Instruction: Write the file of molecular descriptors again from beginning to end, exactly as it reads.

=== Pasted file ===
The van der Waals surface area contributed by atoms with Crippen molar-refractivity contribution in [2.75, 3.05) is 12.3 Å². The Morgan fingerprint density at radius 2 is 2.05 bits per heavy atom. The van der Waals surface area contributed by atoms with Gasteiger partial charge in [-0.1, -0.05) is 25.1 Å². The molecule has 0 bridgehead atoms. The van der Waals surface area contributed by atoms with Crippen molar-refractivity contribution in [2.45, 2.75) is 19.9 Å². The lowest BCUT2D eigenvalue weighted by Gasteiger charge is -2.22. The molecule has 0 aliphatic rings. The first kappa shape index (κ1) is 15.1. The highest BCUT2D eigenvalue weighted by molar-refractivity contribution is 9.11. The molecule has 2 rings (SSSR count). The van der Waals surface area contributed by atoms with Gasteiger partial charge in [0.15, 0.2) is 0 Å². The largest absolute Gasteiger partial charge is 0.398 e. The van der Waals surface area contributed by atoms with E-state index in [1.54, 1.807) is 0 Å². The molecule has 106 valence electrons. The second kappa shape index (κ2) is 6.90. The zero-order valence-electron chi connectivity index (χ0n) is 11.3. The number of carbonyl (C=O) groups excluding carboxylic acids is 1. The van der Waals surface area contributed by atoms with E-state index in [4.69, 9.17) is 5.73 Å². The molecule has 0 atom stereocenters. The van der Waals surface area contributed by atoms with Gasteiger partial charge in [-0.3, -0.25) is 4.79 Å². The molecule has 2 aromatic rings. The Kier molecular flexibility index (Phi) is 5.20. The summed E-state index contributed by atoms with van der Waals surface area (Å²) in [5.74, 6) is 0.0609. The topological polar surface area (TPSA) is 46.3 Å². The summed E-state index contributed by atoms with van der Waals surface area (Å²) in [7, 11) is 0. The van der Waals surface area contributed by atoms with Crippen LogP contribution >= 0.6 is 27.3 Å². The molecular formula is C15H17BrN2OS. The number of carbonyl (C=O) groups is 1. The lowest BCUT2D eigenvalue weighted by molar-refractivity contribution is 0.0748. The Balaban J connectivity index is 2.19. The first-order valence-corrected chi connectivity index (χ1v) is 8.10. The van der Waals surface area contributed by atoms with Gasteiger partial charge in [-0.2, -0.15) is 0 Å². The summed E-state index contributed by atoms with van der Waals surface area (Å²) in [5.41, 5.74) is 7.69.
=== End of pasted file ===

The van der Waals surface area contributed by atoms with Crippen molar-refractivity contribution in [2.75, 3.05) is 12.3 Å². The Morgan fingerprint density at radius 2 is 2.05 bits per heavy atom. The van der Waals surface area contributed by atoms with Gasteiger partial charge in [-0.1, -0.05) is 25.1 Å². The molecule has 0 bridgehead atoms. The van der Waals surface area contributed by atoms with Crippen molar-refractivity contribution in [2.45, 2.75) is 19.9 Å². The lowest BCUT2D eigenvalue weighted by Gasteiger charge is -2.22. The molecule has 0 aliphatic rings. The first kappa shape index (κ1) is 15.1. The highest BCUT2D eigenvalue weighted by molar-refractivity contribution is 9.11. The molecule has 2 rings (SSSR count). The van der Waals surface area contributed by atoms with Gasteiger partial charge in [0.15, 0.2) is 0 Å². The largest absolute Gasteiger partial charge is 0.398 e. The van der Waals surface area contributed by atoms with E-state index in [1.54, 1.807) is 0 Å². The molecule has 106 valence electrons. The second kappa shape index (κ2) is 6.90. The zero-order valence-electron chi connectivity index (χ0n) is 11.3. The number of carbonyl (C=O) groups excluding carboxylic acids is 1. The van der Waals surface area contributed by atoms with E-state index in [4.69, 9.17) is 5.73 Å². The molecule has 0 atom stereocenters. The van der Waals surface area contributed by atoms with Gasteiger partial charge in [-0.3, -0.25) is 4.79 Å². The molecule has 2 aromatic rings. The Kier molecular flexibility index (Phi) is 5.20. The summed E-state index contributed by atoms with van der Waals surface area (Å²) in [5.74, 6) is 0.0609. The topological polar surface area (TPSA) is 46.3 Å². The summed E-state index contributed by atoms with van der Waals surface area (Å²) in [7, 11) is 0. The van der Waals surface area contributed by atoms with Crippen LogP contribution >= 0.6 is 27.3 Å². The molecular formula is C15H17BrN2OS. The number of carbonyl (C=O) groups is 1. The lowest BCUT2D eigenvalue weighted by molar-refractivity contribution is 0.0748. The Balaban J connectivity index is 2.19. The first-order valence-corrected chi connectivity index (χ1v) is 8.10. The van der Waals surface area contributed by atoms with Gasteiger partial charge in [-0.2, -0.15) is 0 Å². The summed E-state index contributed by atoms with van der Waals surface area (Å²) in [5.41, 5.74) is 7.69.